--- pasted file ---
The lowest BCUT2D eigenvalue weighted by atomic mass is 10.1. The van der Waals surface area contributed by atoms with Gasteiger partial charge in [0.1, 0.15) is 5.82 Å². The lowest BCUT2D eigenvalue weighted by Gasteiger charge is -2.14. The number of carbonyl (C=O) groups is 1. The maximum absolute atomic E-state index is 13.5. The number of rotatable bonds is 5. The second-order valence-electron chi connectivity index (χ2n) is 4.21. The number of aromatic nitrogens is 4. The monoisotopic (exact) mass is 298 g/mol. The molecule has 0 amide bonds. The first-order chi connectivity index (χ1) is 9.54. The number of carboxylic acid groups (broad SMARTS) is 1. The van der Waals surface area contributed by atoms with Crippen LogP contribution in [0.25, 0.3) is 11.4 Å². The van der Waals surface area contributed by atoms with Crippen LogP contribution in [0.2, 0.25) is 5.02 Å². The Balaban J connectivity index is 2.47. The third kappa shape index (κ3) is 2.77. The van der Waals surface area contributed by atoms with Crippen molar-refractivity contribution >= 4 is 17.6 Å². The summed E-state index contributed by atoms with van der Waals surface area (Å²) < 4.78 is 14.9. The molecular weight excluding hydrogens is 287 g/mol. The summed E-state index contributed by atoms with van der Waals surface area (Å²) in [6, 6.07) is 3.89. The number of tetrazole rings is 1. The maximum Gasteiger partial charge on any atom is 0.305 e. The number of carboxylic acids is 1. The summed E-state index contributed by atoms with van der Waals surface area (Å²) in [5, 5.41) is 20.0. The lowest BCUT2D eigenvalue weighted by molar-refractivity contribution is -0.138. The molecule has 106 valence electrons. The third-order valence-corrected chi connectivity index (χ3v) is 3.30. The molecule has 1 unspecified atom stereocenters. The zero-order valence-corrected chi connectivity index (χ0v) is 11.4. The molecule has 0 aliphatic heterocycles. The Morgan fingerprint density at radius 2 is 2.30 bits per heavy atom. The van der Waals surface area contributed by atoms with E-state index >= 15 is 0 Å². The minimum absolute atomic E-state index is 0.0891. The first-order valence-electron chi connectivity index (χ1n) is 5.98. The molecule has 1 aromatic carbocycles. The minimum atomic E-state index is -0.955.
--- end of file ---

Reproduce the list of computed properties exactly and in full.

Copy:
The lowest BCUT2D eigenvalue weighted by atomic mass is 10.1. The van der Waals surface area contributed by atoms with Gasteiger partial charge in [0.1, 0.15) is 5.82 Å². The lowest BCUT2D eigenvalue weighted by Gasteiger charge is -2.14. The number of carbonyl (C=O) groups is 1. The maximum absolute atomic E-state index is 13.5. The number of rotatable bonds is 5. The second-order valence-electron chi connectivity index (χ2n) is 4.21. The number of aromatic nitrogens is 4. The monoisotopic (exact) mass is 298 g/mol. The molecule has 0 amide bonds. The first-order chi connectivity index (χ1) is 9.54. The number of carboxylic acid groups (broad SMARTS) is 1. The van der Waals surface area contributed by atoms with Crippen LogP contribution in [0.25, 0.3) is 11.4 Å². The van der Waals surface area contributed by atoms with Crippen LogP contribution in [0.2, 0.25) is 5.02 Å². The Balaban J connectivity index is 2.47. The third kappa shape index (κ3) is 2.77. The van der Waals surface area contributed by atoms with Crippen molar-refractivity contribution >= 4 is 17.6 Å². The summed E-state index contributed by atoms with van der Waals surface area (Å²) < 4.78 is 14.9. The molecular weight excluding hydrogens is 287 g/mol. The summed E-state index contributed by atoms with van der Waals surface area (Å²) in [6, 6.07) is 3.89. The number of tetrazole rings is 1. The maximum Gasteiger partial charge on any atom is 0.305 e. The number of carboxylic acids is 1. The summed E-state index contributed by atoms with van der Waals surface area (Å²) in [5, 5.41) is 20.0. The lowest BCUT2D eigenvalue weighted by molar-refractivity contribution is -0.138. The molecule has 106 valence electrons. The third-order valence-corrected chi connectivity index (χ3v) is 3.30. The molecule has 1 unspecified atom stereocenters. The zero-order valence-corrected chi connectivity index (χ0v) is 11.4. The molecule has 0 aliphatic heterocycles. The Morgan fingerprint density at radius 2 is 2.30 bits per heavy atom. The van der Waals surface area contributed by atoms with E-state index >= 15 is 0 Å². The minimum absolute atomic E-state index is 0.0891. The first-order valence-electron chi connectivity index (χ1n) is 5.98. The molecule has 1 aromatic carbocycles. The minimum atomic E-state index is -0.955.